Other features of plant-based diets may also affect survival. Scholar et al. (1989) found that consumption of collards and cabbage inhibited pulmonary metastases of a mouse mammary tumor line. Women with lung cancer in Hawaii who ate greater amounts of vegetables experienced lower rates of death than those who ate fewer vegetables, although this effect was diminished among obese patients (Goodman et al., 1992). Genistein, a soybean isoflavone, is a phytoestrogen capable of binding to estrogen receptors and has recently been found to inhibit the growth of blood vessels in tumors: both activities may be relevant in cancer survival.
Both the type and the amount of protein in the diet may be of relevance to cancer patients. Toniolo et al. (1989) observed that the consumption of animal protein increased risks of breast cancer in Italian women, even after statistically removing the effects of fat from the animal protein sources. Protein sources may also affect reactions to treatment. Sitren et al. (1993) gave methotrexate, a cancer chemotherapy agent, to mice on a soy-protein diet and compared them with those on a casein diet. Mice fed soy proteins had lower mortality than the casein groups (Sitren et al., 1993). Amounts of protein in the diet may also be affecting tumor growth. In rats fed diets varying in protein levels and exposed to the carcinogen DMBA, the group with the highest protein levels (31%) had the highest incidence of mammary tumors, and the most advanced tumors (Hawrylewicz et al., 1982). Dietary protein increases the enzymatic activation of the liver carcinogen aflatoxin B1 when ingested by rats (Preston et al., 1976; Appleton and Campbell, 1982).
In sum, the scientific literature shows that a low-fat, plant-based diet has many potential contributions to make in the care of cancer patients. There are, however, an enormous number of questions to be explored on this issue. How low in fat should the diet be? What fats should be emphasized and de-emphasized? At what stage of disease should the diet be implemented? What supplements should be used? Do supplements help or hinder chemotherapy? Can patients with catastrophic disease really be expected to change their diets effectively? How could dietary change fit into the complex family dynamics that sometimes develop around a chronically or acutely ill person?
We propose to explore three of these issues. First we will briefly discuss how low fat levels should be, and when it is appropriate to recommend diets with differing fat levels. Second, we will present a model program that blends dietary change with conventional cancer therapy, psychosocial support, exercise and body care, and systematic supplementation. Third, we shall discuss results of a pilot study of long-term cancer patients, who have participated in this program, to assess how well they were able to adapt and adhere to the program long term, what challenges they found in making diet and lifestyle transition, and how they addressed those challenges.
Dietary Fats: Tailoring to Individual Needs
We will discuss three different dietary compositions that have potential application in cancer. One is the macrobiotic diet, where patients consume diets with10-13% fat content. In the Paleolithic diet 30% fat is recommended, comprising a high percentage of omega-3 fatty acids and gamma linolenic acid plus protein consumption of approximately 30% of calories. The dietary pattern we recommend for cancer patients has 15-18% fat content. All the different low-fat diets are suggested to have relevance to cancer patients. But which one is the right pattern? Or, perhaps we should ask, which one is right for a particular patient at a particular stage of disease?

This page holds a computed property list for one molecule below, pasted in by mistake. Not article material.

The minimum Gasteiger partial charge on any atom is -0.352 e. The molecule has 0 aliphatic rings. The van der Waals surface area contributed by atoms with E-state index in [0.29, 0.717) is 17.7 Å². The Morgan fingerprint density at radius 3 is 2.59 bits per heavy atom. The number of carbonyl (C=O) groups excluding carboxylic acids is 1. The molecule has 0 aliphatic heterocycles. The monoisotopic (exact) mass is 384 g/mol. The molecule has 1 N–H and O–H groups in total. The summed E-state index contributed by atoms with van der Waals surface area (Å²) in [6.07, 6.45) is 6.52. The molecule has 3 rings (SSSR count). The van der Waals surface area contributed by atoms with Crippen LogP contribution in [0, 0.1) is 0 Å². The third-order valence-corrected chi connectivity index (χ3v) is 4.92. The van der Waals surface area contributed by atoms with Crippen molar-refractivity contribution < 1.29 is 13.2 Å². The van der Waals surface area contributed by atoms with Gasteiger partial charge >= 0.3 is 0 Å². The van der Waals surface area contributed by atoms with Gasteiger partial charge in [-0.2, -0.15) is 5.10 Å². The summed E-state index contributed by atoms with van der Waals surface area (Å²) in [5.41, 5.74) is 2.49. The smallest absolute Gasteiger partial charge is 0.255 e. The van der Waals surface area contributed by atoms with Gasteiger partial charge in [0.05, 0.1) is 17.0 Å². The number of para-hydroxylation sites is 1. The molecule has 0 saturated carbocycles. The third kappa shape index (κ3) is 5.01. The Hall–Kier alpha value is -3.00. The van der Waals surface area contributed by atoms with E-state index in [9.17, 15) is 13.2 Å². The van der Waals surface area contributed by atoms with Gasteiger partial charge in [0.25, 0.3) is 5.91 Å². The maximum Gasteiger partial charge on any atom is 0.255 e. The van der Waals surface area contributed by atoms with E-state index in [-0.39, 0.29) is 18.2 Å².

There is, in fact, a basic metabolic tension underlying these three dietary patterns, a tension that concerns the effects of fats, carbohydrates and proteins on tumor growth, especially as mediated through the arachidonic acid cascade and through hormonal effects. This tension is illustrated in Figure 1. Proportions of the three macronutrients, fat, protein, and carbohydrate, can be varied to determine diet composition. If dietary fat is increased, tumor growth may be stimulated by increased levels of reproductive hormones derived from saturated fats, or by prostaglandins derived from omega-6 fatty acids. If carbohydrates are increased, particularly simple sugars, the resulting higher blood levels of insulin may stimulate the production of inflammatory and tumor-promoting prostaglandins. Protein increases beyond the normally calculated protein requirements may burden the kidneys and may promote tumor growth, although the latter possibility is not yet as well established experimentally as the effects of prostaglandins on tumor growth.
Effects of increasing dietary fat or carbohydrate can be modulated, of course, by further specifying dietary composition. The arachidonic acid cascade can be shifted towards less harmful prostaglandins by the use of long-chain omega-3 fatty acids and gamma linolenic acid. When needed, the use of monounsaturated oils (like olive oil) and medium-chain triglycerides1 can increase fat content (and thus caloric intake) without increasing prostaglandins. Elevated blood levels of insulin resulting from release of glucose into the bloodstream in high-carbohydrate diets can be diminished by feeding complex carbohydrates and high-fiber diets. And the determination of which macronutrients and which foods and supplements should be recommended must also be viewed in the context of a patient’s appetite and capacity to take in and digest food.